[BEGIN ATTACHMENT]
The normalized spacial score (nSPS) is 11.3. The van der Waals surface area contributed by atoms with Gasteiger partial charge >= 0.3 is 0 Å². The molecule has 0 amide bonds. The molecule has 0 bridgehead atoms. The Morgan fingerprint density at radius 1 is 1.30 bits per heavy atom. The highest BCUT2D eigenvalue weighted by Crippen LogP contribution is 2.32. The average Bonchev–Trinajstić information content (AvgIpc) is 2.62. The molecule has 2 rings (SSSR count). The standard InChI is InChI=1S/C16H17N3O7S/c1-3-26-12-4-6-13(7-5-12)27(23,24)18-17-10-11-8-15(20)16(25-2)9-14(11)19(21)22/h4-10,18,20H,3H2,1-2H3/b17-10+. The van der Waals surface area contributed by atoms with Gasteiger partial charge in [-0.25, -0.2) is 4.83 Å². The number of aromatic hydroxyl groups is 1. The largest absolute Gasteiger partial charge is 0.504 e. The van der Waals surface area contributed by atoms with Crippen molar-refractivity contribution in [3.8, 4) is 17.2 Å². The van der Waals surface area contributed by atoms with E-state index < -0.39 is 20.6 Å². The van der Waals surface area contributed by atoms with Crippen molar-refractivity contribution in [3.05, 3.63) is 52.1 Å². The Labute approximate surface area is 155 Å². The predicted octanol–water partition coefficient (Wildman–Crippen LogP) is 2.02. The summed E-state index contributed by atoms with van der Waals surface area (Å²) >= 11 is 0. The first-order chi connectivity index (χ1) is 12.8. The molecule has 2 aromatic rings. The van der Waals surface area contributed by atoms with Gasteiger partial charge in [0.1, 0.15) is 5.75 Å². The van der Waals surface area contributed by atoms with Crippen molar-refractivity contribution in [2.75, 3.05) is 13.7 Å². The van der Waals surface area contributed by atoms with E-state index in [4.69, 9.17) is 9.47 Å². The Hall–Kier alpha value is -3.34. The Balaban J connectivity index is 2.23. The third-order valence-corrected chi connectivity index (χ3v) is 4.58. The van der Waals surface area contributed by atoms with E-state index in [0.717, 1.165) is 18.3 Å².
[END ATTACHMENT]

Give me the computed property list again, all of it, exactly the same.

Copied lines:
The normalized spacial score (nSPS) is 11.3. The van der Waals surface area contributed by atoms with Gasteiger partial charge >= 0.3 is 0 Å². The molecule has 0 amide bonds. The molecule has 0 bridgehead atoms. The Morgan fingerprint density at radius 1 is 1.30 bits per heavy atom. The highest BCUT2D eigenvalue weighted by Crippen LogP contribution is 2.32. The average Bonchev–Trinajstić information content (AvgIpc) is 2.62. The molecule has 2 rings (SSSR count). The standard InChI is InChI=1S/C16H17N3O7S/c1-3-26-12-4-6-13(7-5-12)27(23,24)18-17-10-11-8-15(20)16(25-2)9-14(11)19(21)22/h4-10,18,20H,3H2,1-2H3/b17-10+. The van der Waals surface area contributed by atoms with Gasteiger partial charge in [-0.25, -0.2) is 4.83 Å². The number of aromatic hydroxyl groups is 1. The largest absolute Gasteiger partial charge is 0.504 e. The van der Waals surface area contributed by atoms with Crippen molar-refractivity contribution in [3.8, 4) is 17.2 Å². The van der Waals surface area contributed by atoms with E-state index < -0.39 is 20.6 Å². The van der Waals surface area contributed by atoms with Crippen molar-refractivity contribution in [3.05, 3.63) is 52.1 Å². The Labute approximate surface area is 155 Å². The predicted octanol–water partition coefficient (Wildman–Crippen LogP) is 2.02. The summed E-state index contributed by atoms with van der Waals surface area (Å²) >= 11 is 0. The first-order chi connectivity index (χ1) is 12.8. The molecule has 2 aromatic rings. The van der Waals surface area contributed by atoms with Gasteiger partial charge in [0.1, 0.15) is 5.75 Å². The van der Waals surface area contributed by atoms with Crippen molar-refractivity contribution in [2.75, 3.05) is 13.7 Å². The van der Waals surface area contributed by atoms with E-state index in [4.69, 9.17) is 9.47 Å². The Hall–Kier alpha value is -3.34. The Balaban J connectivity index is 2.23. The third-order valence-corrected chi connectivity index (χ3v) is 4.58. The van der Waals surface area contributed by atoms with E-state index in [0.717, 1.165) is 18.3 Å².